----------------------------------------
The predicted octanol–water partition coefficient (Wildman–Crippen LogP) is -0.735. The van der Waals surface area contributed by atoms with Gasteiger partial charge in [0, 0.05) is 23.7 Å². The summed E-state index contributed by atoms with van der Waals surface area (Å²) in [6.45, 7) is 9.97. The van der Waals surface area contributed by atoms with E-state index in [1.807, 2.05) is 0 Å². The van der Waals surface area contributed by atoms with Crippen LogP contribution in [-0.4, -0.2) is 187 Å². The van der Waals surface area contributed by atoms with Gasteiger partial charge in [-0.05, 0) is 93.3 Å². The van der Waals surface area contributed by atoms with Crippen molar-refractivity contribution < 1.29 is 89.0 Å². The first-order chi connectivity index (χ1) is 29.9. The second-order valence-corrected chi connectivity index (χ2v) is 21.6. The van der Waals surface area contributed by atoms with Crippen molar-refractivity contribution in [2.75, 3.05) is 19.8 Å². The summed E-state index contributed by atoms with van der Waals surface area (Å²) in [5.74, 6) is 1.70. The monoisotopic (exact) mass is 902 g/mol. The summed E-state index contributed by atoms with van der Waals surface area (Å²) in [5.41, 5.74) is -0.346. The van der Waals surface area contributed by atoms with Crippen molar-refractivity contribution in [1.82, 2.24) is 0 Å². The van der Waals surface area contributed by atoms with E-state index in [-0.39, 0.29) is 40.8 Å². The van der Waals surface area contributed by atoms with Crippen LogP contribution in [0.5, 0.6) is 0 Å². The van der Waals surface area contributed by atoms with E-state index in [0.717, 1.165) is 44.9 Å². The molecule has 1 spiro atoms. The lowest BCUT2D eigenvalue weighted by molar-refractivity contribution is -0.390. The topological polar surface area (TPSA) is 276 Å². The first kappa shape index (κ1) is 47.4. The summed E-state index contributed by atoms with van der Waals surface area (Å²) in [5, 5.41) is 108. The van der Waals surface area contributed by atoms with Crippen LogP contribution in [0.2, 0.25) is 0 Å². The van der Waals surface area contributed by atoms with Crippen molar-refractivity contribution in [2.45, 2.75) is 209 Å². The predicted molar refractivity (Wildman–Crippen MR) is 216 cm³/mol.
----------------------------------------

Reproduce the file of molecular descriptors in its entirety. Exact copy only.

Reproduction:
The predicted octanol–water partition coefficient (Wildman–Crippen LogP) is -0.735. The van der Waals surface area contributed by atoms with Gasteiger partial charge in [0, 0.05) is 23.7 Å². The summed E-state index contributed by atoms with van der Waals surface area (Å²) in [6.45, 7) is 9.97. The van der Waals surface area contributed by atoms with E-state index in [1.807, 2.05) is 0 Å². The van der Waals surface area contributed by atoms with Crippen LogP contribution in [-0.4, -0.2) is 187 Å². The van der Waals surface area contributed by atoms with Gasteiger partial charge in [-0.05, 0) is 93.3 Å². The van der Waals surface area contributed by atoms with Crippen molar-refractivity contribution < 1.29 is 89.0 Å². The first-order chi connectivity index (χ1) is 29.9. The second-order valence-corrected chi connectivity index (χ2v) is 21.6. The van der Waals surface area contributed by atoms with Crippen molar-refractivity contribution in [2.75, 3.05) is 19.8 Å². The summed E-state index contributed by atoms with van der Waals surface area (Å²) in [5.74, 6) is 1.70. The monoisotopic (exact) mass is 902 g/mol. The summed E-state index contributed by atoms with van der Waals surface area (Å²) in [5.41, 5.74) is -0.346. The van der Waals surface area contributed by atoms with Crippen molar-refractivity contribution in [1.82, 2.24) is 0 Å². The van der Waals surface area contributed by atoms with E-state index in [-0.39, 0.29) is 40.8 Å². The van der Waals surface area contributed by atoms with Crippen LogP contribution in [0.5, 0.6) is 0 Å². The van der Waals surface area contributed by atoms with E-state index in [0.717, 1.165) is 44.9 Å². The molecule has 1 spiro atoms. The lowest BCUT2D eigenvalue weighted by molar-refractivity contribution is -0.390. The topological polar surface area (TPSA) is 276 Å². The first kappa shape index (κ1) is 47.4. The summed E-state index contributed by atoms with van der Waals surface area (Å²) in [5, 5.41) is 108. The van der Waals surface area contributed by atoms with Crippen LogP contribution in [0.2, 0.25) is 0 Å². The van der Waals surface area contributed by atoms with Crippen molar-refractivity contribution in [2.45, 2.75) is 209 Å². The predicted molar refractivity (Wildman–Crippen MR) is 216 cm³/mol.